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Post-harvest best time to apply herbicide on dandelion


March 31, 2008
By Fruit & Vegetable

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New research shows that the best time to apply herbicide on dandelion is post-harvest. “We now have more information on this pesky weed,

dandilionsNew research shows that the best time to apply herbicide on dandelion is post-harvest.

“We now have more information on this pesky weed,” says Nick Underwood, an Alberta-based agronomist who credits Kristin Hacault, a recent Master’s graduate from the University of Manitoba, with the finding. “She did her thesis on the emergence timing and control of dandelion in spring wheat.”

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In some parts of Canada, the amount of dandelion infestation in field crops has increased from 7.3 per cent of fields in the 1980s to 16.7 per cent in the 2000s. “Some farmers blame reduced tillage for this increase, but it isn’t that simple,” says Underwood.

In the past, dandelions and other weeds were partly controlled by producers tilling post-harvest. Since this is no longer practiced, the timing of herbicide application to control dandelion is critical.

“Dandelion populations are spread to new locations by seed alone, but populations can be increased by seed and from rootstock,” says Underwood. “Tillage can actually increase the reproduction from rootstock.”

Hacault’s research aimed to gain a greater understanding of dandelion biology. The objectives were to:

determine the emergence timing of dandelion from rootstock and seed investigate the efficiency of pre-seeding and post-harvest herbicide treatments as influenced by dandelion’s emergence timing.

“We can be thankful that dandelion seed doesn’t remain viable in the soil for long,” says Underwood. “In the study, less than four per cent of the seedlings were from the seed bank in the soil, while the majority were from seed that was disseminated a few weeks earlier. The optimum temperature for dandelion seed germination is relatively high, and seedling emergence did not occur until after the peak flowering period of the existing dandelions that were the seed source.”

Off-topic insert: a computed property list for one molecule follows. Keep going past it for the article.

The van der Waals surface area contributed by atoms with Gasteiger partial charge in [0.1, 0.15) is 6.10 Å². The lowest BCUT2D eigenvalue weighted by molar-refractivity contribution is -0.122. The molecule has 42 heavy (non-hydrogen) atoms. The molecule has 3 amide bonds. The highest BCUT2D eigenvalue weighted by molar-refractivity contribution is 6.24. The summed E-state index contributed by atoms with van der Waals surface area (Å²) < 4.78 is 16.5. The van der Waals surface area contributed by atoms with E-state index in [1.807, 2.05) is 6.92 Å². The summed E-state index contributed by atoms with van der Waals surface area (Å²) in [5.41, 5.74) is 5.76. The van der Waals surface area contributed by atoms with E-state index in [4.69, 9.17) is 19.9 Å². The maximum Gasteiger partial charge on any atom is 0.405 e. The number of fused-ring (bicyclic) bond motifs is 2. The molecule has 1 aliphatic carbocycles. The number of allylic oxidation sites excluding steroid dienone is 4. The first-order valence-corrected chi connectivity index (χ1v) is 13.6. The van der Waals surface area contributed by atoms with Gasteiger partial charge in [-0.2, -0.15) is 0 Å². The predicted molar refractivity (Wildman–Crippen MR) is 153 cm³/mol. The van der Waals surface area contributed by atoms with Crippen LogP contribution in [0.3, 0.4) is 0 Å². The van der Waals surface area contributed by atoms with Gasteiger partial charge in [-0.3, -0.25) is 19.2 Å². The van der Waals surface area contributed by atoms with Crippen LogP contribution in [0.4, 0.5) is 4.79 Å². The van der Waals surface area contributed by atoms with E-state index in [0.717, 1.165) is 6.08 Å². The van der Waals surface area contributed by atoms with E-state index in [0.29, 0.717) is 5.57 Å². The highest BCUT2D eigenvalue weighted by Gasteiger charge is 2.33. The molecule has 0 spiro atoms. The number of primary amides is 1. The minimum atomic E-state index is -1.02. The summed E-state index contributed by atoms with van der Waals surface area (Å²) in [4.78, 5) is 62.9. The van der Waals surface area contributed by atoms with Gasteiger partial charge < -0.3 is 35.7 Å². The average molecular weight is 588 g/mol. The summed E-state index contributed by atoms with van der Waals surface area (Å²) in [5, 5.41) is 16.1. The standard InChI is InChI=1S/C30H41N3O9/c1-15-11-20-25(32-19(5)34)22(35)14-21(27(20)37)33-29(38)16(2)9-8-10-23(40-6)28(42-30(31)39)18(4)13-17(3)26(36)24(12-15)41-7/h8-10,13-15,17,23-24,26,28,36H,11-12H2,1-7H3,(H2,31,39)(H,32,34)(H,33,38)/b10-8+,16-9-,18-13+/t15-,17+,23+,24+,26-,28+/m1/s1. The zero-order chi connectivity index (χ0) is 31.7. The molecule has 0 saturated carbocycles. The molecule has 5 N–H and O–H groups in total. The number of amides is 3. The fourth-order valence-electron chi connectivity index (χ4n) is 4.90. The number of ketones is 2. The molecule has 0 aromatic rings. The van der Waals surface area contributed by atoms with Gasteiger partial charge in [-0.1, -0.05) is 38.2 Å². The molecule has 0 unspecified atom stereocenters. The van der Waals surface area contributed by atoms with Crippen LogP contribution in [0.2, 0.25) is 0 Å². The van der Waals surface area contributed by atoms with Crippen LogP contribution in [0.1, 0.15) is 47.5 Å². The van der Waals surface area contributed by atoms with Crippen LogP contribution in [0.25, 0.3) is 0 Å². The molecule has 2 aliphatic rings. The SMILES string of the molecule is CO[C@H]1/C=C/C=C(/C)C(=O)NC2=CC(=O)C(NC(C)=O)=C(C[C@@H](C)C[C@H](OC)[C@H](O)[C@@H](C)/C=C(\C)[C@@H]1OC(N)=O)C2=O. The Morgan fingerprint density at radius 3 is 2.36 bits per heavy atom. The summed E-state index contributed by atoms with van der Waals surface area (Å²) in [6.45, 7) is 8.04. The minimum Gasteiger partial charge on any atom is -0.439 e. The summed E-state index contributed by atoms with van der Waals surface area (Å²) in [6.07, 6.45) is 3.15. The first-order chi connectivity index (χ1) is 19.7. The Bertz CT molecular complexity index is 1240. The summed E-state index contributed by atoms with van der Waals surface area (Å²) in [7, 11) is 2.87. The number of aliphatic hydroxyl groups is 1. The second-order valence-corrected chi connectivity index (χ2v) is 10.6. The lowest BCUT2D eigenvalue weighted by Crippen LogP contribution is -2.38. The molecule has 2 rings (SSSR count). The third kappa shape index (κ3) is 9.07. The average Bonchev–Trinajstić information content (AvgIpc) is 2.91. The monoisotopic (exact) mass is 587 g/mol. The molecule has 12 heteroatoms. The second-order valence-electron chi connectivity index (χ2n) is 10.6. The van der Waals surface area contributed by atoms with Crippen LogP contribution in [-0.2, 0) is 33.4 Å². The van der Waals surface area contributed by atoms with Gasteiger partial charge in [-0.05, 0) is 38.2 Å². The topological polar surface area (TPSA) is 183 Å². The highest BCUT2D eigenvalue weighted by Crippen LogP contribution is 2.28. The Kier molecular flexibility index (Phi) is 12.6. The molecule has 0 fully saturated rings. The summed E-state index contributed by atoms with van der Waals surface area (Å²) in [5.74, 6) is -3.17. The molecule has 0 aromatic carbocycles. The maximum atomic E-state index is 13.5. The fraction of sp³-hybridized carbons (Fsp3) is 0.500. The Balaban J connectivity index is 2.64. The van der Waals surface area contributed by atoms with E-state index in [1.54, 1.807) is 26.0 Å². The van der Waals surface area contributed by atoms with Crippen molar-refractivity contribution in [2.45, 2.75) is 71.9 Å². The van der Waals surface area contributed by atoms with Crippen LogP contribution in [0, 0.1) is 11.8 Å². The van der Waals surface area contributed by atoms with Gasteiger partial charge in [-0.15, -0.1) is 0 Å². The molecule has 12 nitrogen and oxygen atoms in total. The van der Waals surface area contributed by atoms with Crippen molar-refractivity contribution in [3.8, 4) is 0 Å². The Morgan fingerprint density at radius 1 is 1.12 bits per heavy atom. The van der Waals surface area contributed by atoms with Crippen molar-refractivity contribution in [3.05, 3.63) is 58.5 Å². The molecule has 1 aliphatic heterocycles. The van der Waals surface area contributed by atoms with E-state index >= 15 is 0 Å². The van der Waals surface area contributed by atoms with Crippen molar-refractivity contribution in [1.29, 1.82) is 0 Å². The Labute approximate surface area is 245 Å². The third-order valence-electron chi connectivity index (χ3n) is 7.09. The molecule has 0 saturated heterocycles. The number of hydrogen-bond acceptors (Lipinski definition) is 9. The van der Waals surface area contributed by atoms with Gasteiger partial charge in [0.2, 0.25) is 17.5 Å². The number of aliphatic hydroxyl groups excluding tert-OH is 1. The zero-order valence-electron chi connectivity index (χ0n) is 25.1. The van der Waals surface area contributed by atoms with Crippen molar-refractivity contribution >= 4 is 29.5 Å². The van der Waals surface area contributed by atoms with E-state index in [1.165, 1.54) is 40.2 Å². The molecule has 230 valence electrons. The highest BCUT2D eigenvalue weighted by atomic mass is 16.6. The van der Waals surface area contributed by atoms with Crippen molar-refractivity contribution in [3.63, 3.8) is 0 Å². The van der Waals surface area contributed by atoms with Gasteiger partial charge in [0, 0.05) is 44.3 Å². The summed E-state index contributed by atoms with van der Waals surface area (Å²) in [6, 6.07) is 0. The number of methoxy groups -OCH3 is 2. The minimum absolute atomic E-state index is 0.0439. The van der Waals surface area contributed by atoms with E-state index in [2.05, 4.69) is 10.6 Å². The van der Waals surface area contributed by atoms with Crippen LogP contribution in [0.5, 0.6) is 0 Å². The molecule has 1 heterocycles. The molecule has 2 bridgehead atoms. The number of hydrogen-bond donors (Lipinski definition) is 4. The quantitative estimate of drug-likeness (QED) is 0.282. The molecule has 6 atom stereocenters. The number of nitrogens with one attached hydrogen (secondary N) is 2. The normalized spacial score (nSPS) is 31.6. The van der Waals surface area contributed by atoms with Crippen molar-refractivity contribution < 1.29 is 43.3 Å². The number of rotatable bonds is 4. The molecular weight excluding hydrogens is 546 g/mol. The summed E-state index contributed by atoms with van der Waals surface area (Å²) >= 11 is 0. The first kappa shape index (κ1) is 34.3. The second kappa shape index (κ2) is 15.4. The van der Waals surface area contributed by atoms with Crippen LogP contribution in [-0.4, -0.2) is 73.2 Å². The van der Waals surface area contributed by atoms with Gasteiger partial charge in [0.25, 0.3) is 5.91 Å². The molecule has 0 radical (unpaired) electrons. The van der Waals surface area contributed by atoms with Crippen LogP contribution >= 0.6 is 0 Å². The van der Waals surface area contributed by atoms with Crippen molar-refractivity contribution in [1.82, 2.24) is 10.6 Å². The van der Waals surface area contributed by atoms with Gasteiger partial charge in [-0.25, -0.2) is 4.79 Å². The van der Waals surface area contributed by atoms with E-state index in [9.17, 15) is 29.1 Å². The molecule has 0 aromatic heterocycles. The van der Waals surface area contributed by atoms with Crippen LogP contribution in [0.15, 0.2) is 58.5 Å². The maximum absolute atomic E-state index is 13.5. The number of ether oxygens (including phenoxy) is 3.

As dandelion seedlings are the source of the population growth, controlling them is key. But in-crop herbicide applications occur too early to control seedlings and too late to control mature flowering plants. In the study, dandelion shoots from rootstock emerged early in the season. But because of re-growth, pre-seed herbicide applications were less effective at controlling dandelions than were fall herbicide applications.

The length and timing of the flowering period of dandelions can vary. Underwood says this is because of interactions among temperature, precipitation, day-length and dandelion biotype.

“I remember being surprised to learn that there are at least 60 different biotypes of dandelions in Canada,” notes Underwood. “In general, cooler temperatures lengthen the dandelion flowering period. Moist conditions after seed dispersal favour seedling emergence, especially if there is frequent rain. These seedlings will not compete significantly with the annual crop in which they are growing, because they are about two months behind. Instead, they are getting ready to be a major competitor next year. They will do a significant amount of growing after the August or September harvest. Like most perennial weeds, they become a significant competitor with annual crops after their first year.”

Hacault’s research looked at controlling the dandelions with:
• glyphosate alone
• glyphosate plus florasulam
• glyphosate plus tribenuron

The treatments were applied either in the spring prior to seeding the wheat, or in the fall post-harvest at various rates. All plots, except the untreated control, were sprayed with Horizon, Buctril M and Refine Extra when the wheat crop was at the three-leaf stage. The results showed that post-harvest application of the herbicides was much more effective in reducing the dandelion population than the pre-seeding application. The low rate of glyphosate (0.5 L per acre) by itself sometimes gave reasonable control when applied in the fall. It performed better at higher rates and when combined with florasulam or tribenuron.

“By applying herbicide post-harvest, you can control established dandelion plants, emerged seedlings, and plants that emerged from rootstock earlier in the year,” says Underwood. “This is also the time of year that the plant is transporting reserves to the root so it is a good time to add some herbicide to those reserves!”